Amoeblog

2 Days in Paris - Suitably Quirky

Posted by Miss Ess, February 14, 2008 02:18pm | Post a Comment
two days in paris julie delpy adam goldbergJulie Delpy has written, directed, and starred in a suitably quirky, very French film-- 2 Days In Paris.

I had loved two films Delpy previously starred in-- both Before Sunrise and Before Sunset, dirdirector julie delpy two days in parisected by Richard Linklater-- so I had wanted to check out this film that Delpy herself created ever since I heard about it last year.   Now 2 Days In Paris is finally out on DVD. It's style is somewhat similar to those earlier films:  loose, casual, conversational.

2 Days in Paris is about a French woman, Marion, who lives in New York with her American boyfriend, Jack (Adam Goldberg).  They have just been on a trip to Venice which was less romantic than perhaps they had hoped.  They have to stop over in Paris on their way back to New York to see Delpy's family.  It's a simple plot, which leaves ample space for character development, something I happen to enjoy in films.
two days in paris julie delpy adam goldberg
The film contains a pretty realistic vision of a relationship -- ittwo days in paris julie delpy adam goldberg shows a neurotic, cloudy person (Jack) in love with a floaty, free person (Marion).  It's a total case of opposites attracting. The couple's clashes inevitably made me cringe and laugh as I saw flashes of my own relationship onscreen.

Happy Valentine's Day

Posted by Eric Brightwell, February 14, 2008 12:51pm | Post a Comment

      

It's Valentines Day. Pshaw! A Hallmark Holiday, you say. Singles Awareness Day, another jokes. I guess every holiday has its Scrooge. I have my Ngoc-Thu. My friend Nick Pinto would gripe about Valentine's, Christmas or (especially) 4/20. He doesn't need holidays to legislate his behavior. And yet his love of Halloween never once carried into the rest of the year. Why not don a Boba Fett costume and go door-to-door stating "Trick or Treat!" in March, you rebels? Despite what cynics claim about the supposed commercial origins of Valentine's Day, the oldest known association of St. Valentine's Feast Day with romantic love occurs in Geoffrey Chaucer's Parlement of Foules which was published back in 1382. In it he wrote,



For this was on seynt Volantynys day
Whan euery bryd comyth there to chesehis make.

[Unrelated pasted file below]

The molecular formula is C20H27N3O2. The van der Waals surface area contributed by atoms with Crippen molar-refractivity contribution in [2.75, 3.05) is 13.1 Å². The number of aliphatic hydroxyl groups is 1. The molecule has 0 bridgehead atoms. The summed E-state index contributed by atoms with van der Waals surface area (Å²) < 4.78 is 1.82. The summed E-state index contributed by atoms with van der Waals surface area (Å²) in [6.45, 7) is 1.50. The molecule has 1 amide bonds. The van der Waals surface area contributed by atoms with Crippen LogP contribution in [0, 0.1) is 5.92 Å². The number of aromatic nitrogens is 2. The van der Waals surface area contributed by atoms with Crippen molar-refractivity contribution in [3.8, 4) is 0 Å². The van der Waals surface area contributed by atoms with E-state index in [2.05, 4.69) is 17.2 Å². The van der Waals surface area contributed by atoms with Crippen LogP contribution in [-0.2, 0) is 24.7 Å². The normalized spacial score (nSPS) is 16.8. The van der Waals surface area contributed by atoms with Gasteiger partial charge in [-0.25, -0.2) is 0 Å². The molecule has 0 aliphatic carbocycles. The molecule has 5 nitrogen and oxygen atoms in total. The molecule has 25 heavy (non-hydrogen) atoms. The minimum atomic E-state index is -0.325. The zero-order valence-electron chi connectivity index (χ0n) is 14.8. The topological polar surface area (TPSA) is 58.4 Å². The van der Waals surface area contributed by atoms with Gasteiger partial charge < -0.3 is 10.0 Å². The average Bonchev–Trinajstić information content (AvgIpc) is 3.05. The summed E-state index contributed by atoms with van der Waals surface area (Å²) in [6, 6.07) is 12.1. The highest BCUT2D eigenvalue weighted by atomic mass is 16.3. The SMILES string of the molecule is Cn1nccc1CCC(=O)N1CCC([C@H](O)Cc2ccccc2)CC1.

It was written to commemorate the engagement of the 13-year-old Richard II to 14-year-old (cougar) Anne of Bohemia. The "volantynys" or "valentine" is variously assumed to be either Valentine (Valentinus) of Rome or Valentine of Terni, who may've been the same person or, more likely, never existed. Valentines, from at least that point on, have held special significance for lovers. By the 1850s, Esther Howland was mass-producing and selling Valentines after taking her inspiration from an English Valentine. Hallmark, the Missouri-based mass producer of greeting cards, began producing Valentines 532 years after Chaucer's remark, making accusations that they're behind the holiday somewhat less than likely.

Quad pt. 2

Posted by Mr. Chadwick, February 13, 2008 09:35pm | Post a Comment








February 13, 2008

Posted by phil blankenship, February 13, 2008 05:30pm | Post a Comment

 




i was the only person in the theater.










*spoiler*            the nottie is actually the hottie.


good grief.

NEW VINCE VAUGHN MOVIE POSTER IS SO MONEY

Posted by Billyjam, February 13, 2008 02:41pm | Post a Comment


In this second part in today's Reworking Previous Proven Marketing Images, I draw your attention to the promotional poster for the new movie by the tallest member of Hollywood's so-called frat pack, actor Vince Vaughn, the just-released in theaters Vince Vaughn's Wild West Comedy Show.

To my eye this poster, in terms of  the angle of how its main star is photographed from and how he is  posing for this promo shot, is pretty reminiscent of the poster for his breakout movie, 1996's Swingers (written by co-star Jon Favreau and directed by Doug Liman). Yes? No? I think so and say that they did it to subliminally trigger our memory of its star.

Vince Vaughn's Wild West Comedy Show, which is a look at a group of comedians on tour (onstage and backstage) is currently playing in theaters while Swingers is on DVD and for sale at Amoeba Music (just ask if you can't find it). Check a clip of the classic 1996 film below:

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